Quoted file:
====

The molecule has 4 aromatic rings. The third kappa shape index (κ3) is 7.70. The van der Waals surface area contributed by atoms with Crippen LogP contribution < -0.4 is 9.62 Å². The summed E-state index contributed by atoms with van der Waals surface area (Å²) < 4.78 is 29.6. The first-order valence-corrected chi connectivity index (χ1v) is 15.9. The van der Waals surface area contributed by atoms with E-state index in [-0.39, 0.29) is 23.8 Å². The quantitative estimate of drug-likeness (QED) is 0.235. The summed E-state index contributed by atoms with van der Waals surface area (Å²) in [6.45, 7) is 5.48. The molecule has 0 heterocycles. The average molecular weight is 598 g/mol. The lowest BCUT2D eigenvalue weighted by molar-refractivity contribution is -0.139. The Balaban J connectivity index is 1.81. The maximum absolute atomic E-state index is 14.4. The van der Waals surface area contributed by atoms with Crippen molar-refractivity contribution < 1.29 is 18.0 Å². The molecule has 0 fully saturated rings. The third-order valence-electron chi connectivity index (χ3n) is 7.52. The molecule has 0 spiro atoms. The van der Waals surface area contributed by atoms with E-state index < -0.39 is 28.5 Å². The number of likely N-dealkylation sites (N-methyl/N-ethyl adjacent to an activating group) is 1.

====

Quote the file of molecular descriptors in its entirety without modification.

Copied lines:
The molecule has 4 aromatic rings. The third kappa shape index (κ3) is 7.70. The van der Waals surface area contributed by atoms with Crippen LogP contribution < -0.4 is 9.62 Å². The summed E-state index contributed by atoms with van der Waals surface area (Å²) < 4.78 is 29.6. The first-order valence-corrected chi connectivity index (χ1v) is 15.9. The van der Waals surface area contributed by atoms with E-state index in [-0.39, 0.29) is 23.8 Å². The quantitative estimate of drug-likeness (QED) is 0.235. The summed E-state index contributed by atoms with van der Waals surface area (Å²) in [6.45, 7) is 5.48. The molecule has 0 heterocycles. The average molecular weight is 598 g/mol. The lowest BCUT2D eigenvalue weighted by molar-refractivity contribution is -0.139. The Balaban J connectivity index is 1.81. The maximum absolute atomic E-state index is 14.4. The van der Waals surface area contributed by atoms with Crippen molar-refractivity contribution < 1.29 is 18.0 Å². The molecule has 0 fully saturated rings. The third-order valence-electron chi connectivity index (χ3n) is 7.52. The molecule has 0 spiro atoms. The van der Waals surface area contributed by atoms with E-state index < -0.39 is 28.5 Å². The number of likely N-dealkylation sites (N-methyl/N-ethyl adjacent to an activating group) is 1.